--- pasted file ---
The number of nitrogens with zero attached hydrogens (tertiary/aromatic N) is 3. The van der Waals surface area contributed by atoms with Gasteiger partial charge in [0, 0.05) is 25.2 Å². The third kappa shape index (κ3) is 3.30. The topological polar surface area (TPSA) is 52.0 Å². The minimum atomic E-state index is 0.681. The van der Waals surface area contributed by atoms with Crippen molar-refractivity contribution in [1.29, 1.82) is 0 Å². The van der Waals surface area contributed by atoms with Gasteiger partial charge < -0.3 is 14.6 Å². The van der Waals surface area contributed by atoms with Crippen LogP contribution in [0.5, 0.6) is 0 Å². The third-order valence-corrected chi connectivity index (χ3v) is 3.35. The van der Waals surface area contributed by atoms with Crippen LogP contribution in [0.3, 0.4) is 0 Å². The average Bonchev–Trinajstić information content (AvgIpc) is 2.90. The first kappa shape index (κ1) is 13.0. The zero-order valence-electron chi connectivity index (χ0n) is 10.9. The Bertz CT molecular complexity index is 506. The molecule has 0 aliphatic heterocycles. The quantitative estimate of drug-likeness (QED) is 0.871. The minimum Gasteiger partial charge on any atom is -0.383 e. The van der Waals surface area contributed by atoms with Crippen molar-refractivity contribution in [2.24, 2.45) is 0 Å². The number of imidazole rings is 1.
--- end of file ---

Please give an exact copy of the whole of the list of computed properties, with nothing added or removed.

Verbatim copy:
The number of nitrogens with zero attached hydrogens (tertiary/aromatic N) is 3. The van der Waals surface area contributed by atoms with Gasteiger partial charge in [0, 0.05) is 25.2 Å². The third kappa shape index (κ3) is 3.30. The topological polar surface area (TPSA) is 52.0 Å². The minimum atomic E-state index is 0.681. The van der Waals surface area contributed by atoms with Crippen molar-refractivity contribution in [1.29, 1.82) is 0 Å². The van der Waals surface area contributed by atoms with Gasteiger partial charge < -0.3 is 14.6 Å². The van der Waals surface area contributed by atoms with Crippen LogP contribution in [0.5, 0.6) is 0 Å². The third-order valence-corrected chi connectivity index (χ3v) is 3.35. The van der Waals surface area contributed by atoms with Crippen LogP contribution in [0.3, 0.4) is 0 Å². The average Bonchev–Trinajstić information content (AvgIpc) is 2.90. The first kappa shape index (κ1) is 13.0. The zero-order valence-electron chi connectivity index (χ0n) is 10.9. The Bertz CT molecular complexity index is 506. The molecule has 0 aliphatic heterocycles. The quantitative estimate of drug-likeness (QED) is 0.871. The minimum Gasteiger partial charge on any atom is -0.383 e. The van der Waals surface area contributed by atoms with Crippen molar-refractivity contribution in [2.24, 2.45) is 0 Å². The number of imidazole rings is 1.